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Interview with Various Broken Trail's Cast Members


US ASIANS: What was the genesis for the project?

ALAN GEOFFRION: I developed the story idea for BROKEN TRAIL in 2003. I was on my way to Alberta to work with legendary actor Robert Duvall on the feature Open Range, when Duvall suggested I visit the Haythorne family at their ranch in Ogallala, Nebraska. There, Waldo Haythorne described how his grandfather, Walter, took 700 horses from eastern Oregon back to the Rosebud Reservation in South Dakota. This rich episode, coupled with my fascination with both the role of minorities and the amazing strength of women in the Old West, formed the core of Broken Trail.

Duvall had been trying to get me in front of the keyboard for some time, so when these threads of the story came up during a visit we had together, Duvall urged me to craft them into a screenplay. At about 8:30 a.m. the next morning I got a call from Duvall asking him how much I’d written. I knew then I’d better get serious about it.

In my research of the Old West, I discovered the forgotten stories of Chinese women who were sent to America by their families to obtain work to ensure a better life in the land of opportunity. Unbeknownst to the women, and hindered by a language barrier, they became enslaved into prostitution by Chinese slave traders in the mining towns of the Old West.

In addition, I researched the life and work of Donaldina Cameron, who ran a shelter in San Francisco for these victims during the early 19th century. I then decided to weave this tragically historic tale into the screenplay about two cowboys on a horse drive, thus setting it apart with a unique angle for a western. What started as a short story morphed into a screenplay and took one year to complete.

Alan had been asked if this script was based on actual story. He stated that everything was either from a private diaries, correspondences and letters.
In developing the plot, I wanted to write a story that told a little bit about the immigration of these young Chinese women, but not from the Eurocentric perspective. I wanted to tell the story through these characters and share some of the history through the women. People will ask, “Is this a true story?” And I say, “It’s a lot of true stories.”

US ASIANS: What makes this an interesting and relevant subject for a film?

ALAN GEOFFRION: There has not been a major movie in Hollywood that addresses the historical accounts of importing and enslaving young Chinese girls as prostitutes in the mining towns of the American Old West. Through the passage of time, their stories have been virtually forgotten. I hope that with BROKEN TRAIL, I am able to share some the history behind what happened in the Old West.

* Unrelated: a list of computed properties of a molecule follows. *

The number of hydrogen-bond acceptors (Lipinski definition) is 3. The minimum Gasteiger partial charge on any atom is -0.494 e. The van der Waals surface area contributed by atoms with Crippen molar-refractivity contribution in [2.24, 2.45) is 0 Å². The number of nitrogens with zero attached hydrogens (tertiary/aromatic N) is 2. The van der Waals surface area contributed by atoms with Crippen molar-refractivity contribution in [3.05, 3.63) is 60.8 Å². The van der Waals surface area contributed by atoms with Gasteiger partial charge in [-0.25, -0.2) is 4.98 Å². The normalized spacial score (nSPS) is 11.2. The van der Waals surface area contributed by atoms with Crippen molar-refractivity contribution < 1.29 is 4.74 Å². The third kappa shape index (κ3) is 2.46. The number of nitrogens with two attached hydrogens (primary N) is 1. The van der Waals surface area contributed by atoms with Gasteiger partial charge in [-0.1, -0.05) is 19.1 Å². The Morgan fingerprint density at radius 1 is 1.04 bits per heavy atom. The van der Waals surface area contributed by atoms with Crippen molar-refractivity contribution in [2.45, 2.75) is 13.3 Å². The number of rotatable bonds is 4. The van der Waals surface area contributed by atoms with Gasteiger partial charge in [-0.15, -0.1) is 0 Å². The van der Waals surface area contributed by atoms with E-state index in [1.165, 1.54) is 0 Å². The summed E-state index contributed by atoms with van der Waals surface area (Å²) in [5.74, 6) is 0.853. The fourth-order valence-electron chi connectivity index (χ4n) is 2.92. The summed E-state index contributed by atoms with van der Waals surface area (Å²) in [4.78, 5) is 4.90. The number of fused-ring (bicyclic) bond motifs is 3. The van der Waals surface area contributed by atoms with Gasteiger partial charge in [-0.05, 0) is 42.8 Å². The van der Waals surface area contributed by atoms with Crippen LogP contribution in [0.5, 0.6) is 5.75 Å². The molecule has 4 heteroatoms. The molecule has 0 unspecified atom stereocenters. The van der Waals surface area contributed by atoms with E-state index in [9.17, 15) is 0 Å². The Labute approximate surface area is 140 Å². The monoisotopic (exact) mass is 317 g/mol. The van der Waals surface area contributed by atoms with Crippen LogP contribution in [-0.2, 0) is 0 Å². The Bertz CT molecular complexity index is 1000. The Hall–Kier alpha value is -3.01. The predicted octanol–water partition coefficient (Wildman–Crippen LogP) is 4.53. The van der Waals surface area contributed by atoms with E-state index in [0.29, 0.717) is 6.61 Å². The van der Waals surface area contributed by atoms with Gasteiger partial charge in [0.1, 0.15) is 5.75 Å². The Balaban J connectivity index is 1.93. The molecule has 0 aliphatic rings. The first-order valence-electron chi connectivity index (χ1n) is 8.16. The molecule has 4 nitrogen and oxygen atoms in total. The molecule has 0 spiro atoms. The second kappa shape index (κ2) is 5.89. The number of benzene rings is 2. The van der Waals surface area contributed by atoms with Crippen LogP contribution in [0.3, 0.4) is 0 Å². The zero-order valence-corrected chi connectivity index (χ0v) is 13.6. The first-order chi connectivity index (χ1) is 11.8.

US ASIANS: What were your biggest challenges?

ALAN GEOFFRION: My biggest challenge was handling the storyline with authenticity and sensitivity. Historically at that time, the Chinese were reviled in America. The men were coming over to build railroads and most of the women were forced to leave China against their own will. Families were selling their daughters to get enough money to try to feed the rest of their family. In the end, it is a very sensitive subject and I had to be very careful depicting the Asian culture in the script. I needed to make sure that all the cultural elements were in place. As a white male, it was definitely a challenge for me.

Before Broken Trail, none of the actresses playing the Chinese girls was aware of the forced prostitution among Asian women, a tragic episode in the history of their culture in America. “It’s a shameful secret,” says Olivia Cheng, “but it happened.” Cheng, who plays Ye Fung, researched the period extensively. “I didn’t know too much about the social climate of the time and I thought it was important to know the world we were stepping into, the world we were trying to create,” she says.

“When I read the newspaper columns of that era, I found that the Chinese were so hated. The social hierarchy was Caucasian, black, Mexican, and down here in the negative were the Chinese. In the newspapers of the time, they are referred to constantly as disease-ridden, filthy, superstitious, evil people. A lot of people felt that the Chinese were evil because: how could they sell their girls into a life like this? The truth of the matter is that so many girls were the victims of poverty and their parents believed they were selling their daughters into respectable service.”

US ASIANS: How did the Asian cast feel about the film and depiction? Were they able to offer input?

ALAN GEOFFRION: When Olivia Cheng was alerted about this film, she assumed she would be playing another stereotypical Asian role. After reading my script, she became very drawn to the story. All five young women felt that the film was an important project for the Asian American community because it is so steeped in historical context.

While filming, I asked each of them for their input on how to make the story as authentic as possible. They offered great suggestions in which I was able to incorporate into the script. In keeping to the authenticity of the times, I did not want the women to speak English and I wanted to keep subtitles to a minimum. I felt that what they said and did should be a mystery to the audience as it is to the other characters. Their acting would speak for them. I wanted the actresses to develop their individual characters. I always knew they were going to be the secret weapon in the story. They are as much a part of this story collectively as they are individually.